Inserted gene lets potatoes resist blight

MILWAUKEE — MILWAUKEE - One gene could have changed the course of history.

Plant scientists from the University of Wisconsin-Madison have inserted a gene from a wild Mexican potato into commercial potatoes that makes them resistant to the dreaded potato blight that starved 1 million people in Ireland in the 1800s.


The breakthrough could save American potato farmers hundreds of millions of dollars a year in fungicide costs and could fight a disease that farmers worldwide have battled since the 1800s.

"So far, the plants have been resistant to everything we have thrown at them," said John Helgeson, a University of Wisconsin professor of plant pathology and research scientist with the U.S. Department of Agriculture.


The research is part of a decade-long quest by Helgeson and other University of Wisconsin scientists, who published their findings online yesterday in the Proceedings of the National Academy of Sciences.

Late potato blight is a fungal disease. Airborne spores land on potato leaves. The spores germinate on the leaves, causing dark splotches that eventually kill all of the plant above ground. The spores also find their way through the soil and infect the tubers.

"Essentially, the tubers just turn to mush in the bins," Helgeson said.

Spraying the plants as many as 25 times a season with chemicals, the typical U.S. potato farmer spends about $250 per acre to fight the disease.

Even then, new strains of the blight can emerge and render existing fungicides useless.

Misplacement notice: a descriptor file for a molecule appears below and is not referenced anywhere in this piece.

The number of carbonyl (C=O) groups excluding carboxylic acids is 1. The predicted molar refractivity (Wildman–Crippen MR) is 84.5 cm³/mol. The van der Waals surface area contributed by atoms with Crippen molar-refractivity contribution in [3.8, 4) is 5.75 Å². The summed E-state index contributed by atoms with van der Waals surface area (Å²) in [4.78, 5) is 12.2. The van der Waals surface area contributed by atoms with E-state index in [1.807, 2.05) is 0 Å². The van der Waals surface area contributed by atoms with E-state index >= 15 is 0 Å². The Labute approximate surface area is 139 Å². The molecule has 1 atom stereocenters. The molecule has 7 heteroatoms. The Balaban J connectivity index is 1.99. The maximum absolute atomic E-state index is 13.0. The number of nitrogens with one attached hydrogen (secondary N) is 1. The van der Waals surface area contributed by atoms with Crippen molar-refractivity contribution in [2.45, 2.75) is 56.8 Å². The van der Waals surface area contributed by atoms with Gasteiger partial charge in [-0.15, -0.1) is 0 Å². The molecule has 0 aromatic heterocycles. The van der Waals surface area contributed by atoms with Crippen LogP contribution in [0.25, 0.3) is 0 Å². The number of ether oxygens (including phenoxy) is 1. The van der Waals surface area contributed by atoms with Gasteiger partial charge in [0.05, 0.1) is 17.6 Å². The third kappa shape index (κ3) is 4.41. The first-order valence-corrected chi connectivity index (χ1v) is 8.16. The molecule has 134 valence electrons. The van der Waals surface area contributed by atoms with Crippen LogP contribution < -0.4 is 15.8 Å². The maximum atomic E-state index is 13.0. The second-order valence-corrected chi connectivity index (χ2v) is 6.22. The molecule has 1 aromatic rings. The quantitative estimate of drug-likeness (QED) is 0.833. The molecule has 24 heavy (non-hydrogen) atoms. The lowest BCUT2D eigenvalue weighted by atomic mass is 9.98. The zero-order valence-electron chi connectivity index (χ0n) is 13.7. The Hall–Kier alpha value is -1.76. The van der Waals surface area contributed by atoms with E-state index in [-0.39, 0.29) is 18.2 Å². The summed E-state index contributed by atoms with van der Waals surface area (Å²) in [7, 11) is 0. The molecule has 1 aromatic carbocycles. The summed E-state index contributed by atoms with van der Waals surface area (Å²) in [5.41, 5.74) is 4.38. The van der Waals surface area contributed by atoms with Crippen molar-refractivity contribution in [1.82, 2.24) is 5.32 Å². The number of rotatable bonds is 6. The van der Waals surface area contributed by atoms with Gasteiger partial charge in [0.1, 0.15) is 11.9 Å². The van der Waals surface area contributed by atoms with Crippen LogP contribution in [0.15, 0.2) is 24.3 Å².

Several groups of researchers, both in the United States and Europe, have been trying to genetically engineer potatoes to be resistant to late blight, said David Douches, a professor of crop and soil sciences and a potato breeder at Michigan State University.

But the University of Wisconsin scientists are the first to publish research showing that insertion of a single gene can make potatoes resistant to blight, he said.

"It's very exciting," Douches said. "There have been a lot of cloned genes put in, but that doesn't work very well.


"This is going to be very beneficial to farmers."

In its long history as a staple crop, the potato has crossed the Atlantic Ocean twice.

It was first cultivated in the Andes Mountains of South America, was introduced to Europe in the 1500s by the Spanish, and was then brought to North America by other Europeans.

The Irish potato famine began in 1845 and persisted for several years.

An estimated 1 million people starved and another 1 million left the country, many coming to the United States.

A breakthrough against blight came in 1994 when University of Wisconsin researchers were studying a wild Mexican potato for blight resistance.


While that potato had no commercial value, the scientists were able to identify four different genes that they believed might make the plant blight-resistant.

Using conventional genetic engineering techniques, they inserted all four of the genes in potato plants, eventually finding one gene that offered complete resistance.

Jiming Jiang, a University of Wisconsin professor of horticulture, said the Mexican potato gene easily can be inserted into nearly any type of commercial potatoes.

The big issue, he said, is whether consumers will accept a genetically modified potato.